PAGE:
Whenever I hear the word “vegan,” my mind immediately goes to food. I picture fields of vegetables, fridges full of alt-milk, and almond butter galore (excuse me as I start drooling). But veganism applies to what we use on our skin as well—there’s a huge slice of skin-care and makeup products that apply the same animal-friendly principles to beauty, and it’s important to know about this arm of the industry.
More so than in the food world, vegan beauty is often misinterpreted—particularly when compared to “clean” beauty, which is a totally different thing altogether. In part, this is because there are tons of different beauty distinctions out there from EcoCert to cruelty-free to vegan itself. So to clear up the confusion, here’s what the pros want you to know about it.
The 411: What *is* vegan beauty?
Kinda like with food, vegan beauty means that the product has zero animal-based ingredients inside it. “Vegan means that a product does not use animal-derived ingredients, and it should mean that the product has not been tested on animals,” says Sarah Villafranco, MD, doctor and founder of Osmia Organics. Examples of these kinds of ingredients (that are not vegan) include beeswax, honey, lanolin, and different types of milk. “Vegan claims should also include the processing of ingredients, which should not involve animal-derived elements,” she explains. “Sugar, for example, is sometimes processed using charred bone, which would render the ingredient non-vegan.” Michelle Connolly, director of merchandising and planning at Credo Beauty, adds that carmine and keratin are other animal-derived ingredients to watch out for.
“When people commit to a true vegan lifestyle, they decide not to consume, wear, or use animal products in any way,” explains Dr. Villafranco. “This means they don’t eat honey, wear leather or wool, or use beeswax. For those who choose veganism for ethical or environmental reasons, it’s really important for them to be able to trust the labels on their beauty products.”
Why use vegan products?
If you’re a vegan, chances are you want to avoid animal products in your beauty routine too. “It all depends on the consumer’s ethics,” says Dr. Villafranco. This distinction is becoming more and more in demand as education surrounding beauty products grows.
“Customers today are more informed and more empowered, and they’re demanding transparency about their products—including information on ingredient sources,” says Connolly. “Seeing the word ‘vegan’ has certain connotations of safety, ethics, or quality of ingredients for customers, whether it’s true or not. So even if a customer isn’t vegan, they may choose a vegan product over a non-vegan one because they interpret the product as being safer or healthier.”
One thing to keep in mind, however, is that the sourcing of certain ingredients is actually pretty important as well. “You could also shop from conscious companies that uphold sourcing standards for their non-vegan ingredients that are more favorable to the animals and ecosystem,” says Dr. Villafranco. “Palm oil is vegan, but if it’s sourced non-organically from a country with large orangutan populations, it may be more harmful to animals than organic honey or beeswax.” A fair point. So, regardless of where you’re shopping, it can be smart to take time to know the brands you’re buying from to make sure that you know how the cream is being made.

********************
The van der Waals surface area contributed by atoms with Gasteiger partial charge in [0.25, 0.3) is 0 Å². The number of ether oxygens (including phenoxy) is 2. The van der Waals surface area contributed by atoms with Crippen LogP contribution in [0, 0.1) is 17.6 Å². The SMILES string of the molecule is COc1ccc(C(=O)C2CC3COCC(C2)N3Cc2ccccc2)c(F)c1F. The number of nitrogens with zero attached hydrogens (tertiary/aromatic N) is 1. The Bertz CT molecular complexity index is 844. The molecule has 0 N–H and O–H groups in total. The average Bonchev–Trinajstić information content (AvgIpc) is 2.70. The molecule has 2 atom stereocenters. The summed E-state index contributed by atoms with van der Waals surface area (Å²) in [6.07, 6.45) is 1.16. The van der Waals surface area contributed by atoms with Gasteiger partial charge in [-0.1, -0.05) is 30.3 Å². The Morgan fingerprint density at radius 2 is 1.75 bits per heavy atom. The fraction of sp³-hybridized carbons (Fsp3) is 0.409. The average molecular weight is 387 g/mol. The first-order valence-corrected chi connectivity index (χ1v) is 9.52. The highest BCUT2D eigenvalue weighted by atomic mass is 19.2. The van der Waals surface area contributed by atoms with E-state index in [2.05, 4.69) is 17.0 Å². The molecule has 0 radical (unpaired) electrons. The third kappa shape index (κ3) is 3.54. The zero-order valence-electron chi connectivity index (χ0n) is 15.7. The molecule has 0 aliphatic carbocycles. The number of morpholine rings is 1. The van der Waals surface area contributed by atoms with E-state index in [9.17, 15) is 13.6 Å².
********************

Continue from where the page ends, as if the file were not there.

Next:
How to know if a product is vegan
As is the case with skin-care and makeup products that claim to be clean or natural, vegan products are not verified by any governing body. “There is no centralized or governmental certification body,” says Dr. Villafranco. But typically the product’s packaging will tout vegan as one of its stand-out factors. “If a product has a vegan logo, it means that every ingredient in the product is vegan,” says Dr. Villafranco. “If even one ingredient is animal-derived, it’s not considered vegan.”
You can verify that it’s truly vegan if you run the product by Vegan.org, she says. “It’s one of the most popular certifying organizations, and their requirements for certifying a product are as follows: no animal products, no animal testing of ingredients, and no animal-derived GMOs,” says Dr. Villafranco. Plenty of retailers mark products as vegan, too, such as Credo. Brands themselves will mark it on their products as well.
Some brands aren’t entirely vegan, but have some products that are (such as Osmia). “In our case, while 35 of our 43 products are vegan, we do use some carefully sourced animal products,” says Dr. Villafranco. “Most importantly, we do our homework about all ingredients, vegan or not.” Whichever route you choose for your own beauty cabinet, it’s just good to be informed. Shop our fave vegan beauty products, below.
For a little refresher, here’s the difference between natural, clean, vegan, and cruelty-free when it comes to beauty. As for diet, here’s the relationship between a vegan diet and your brain health.
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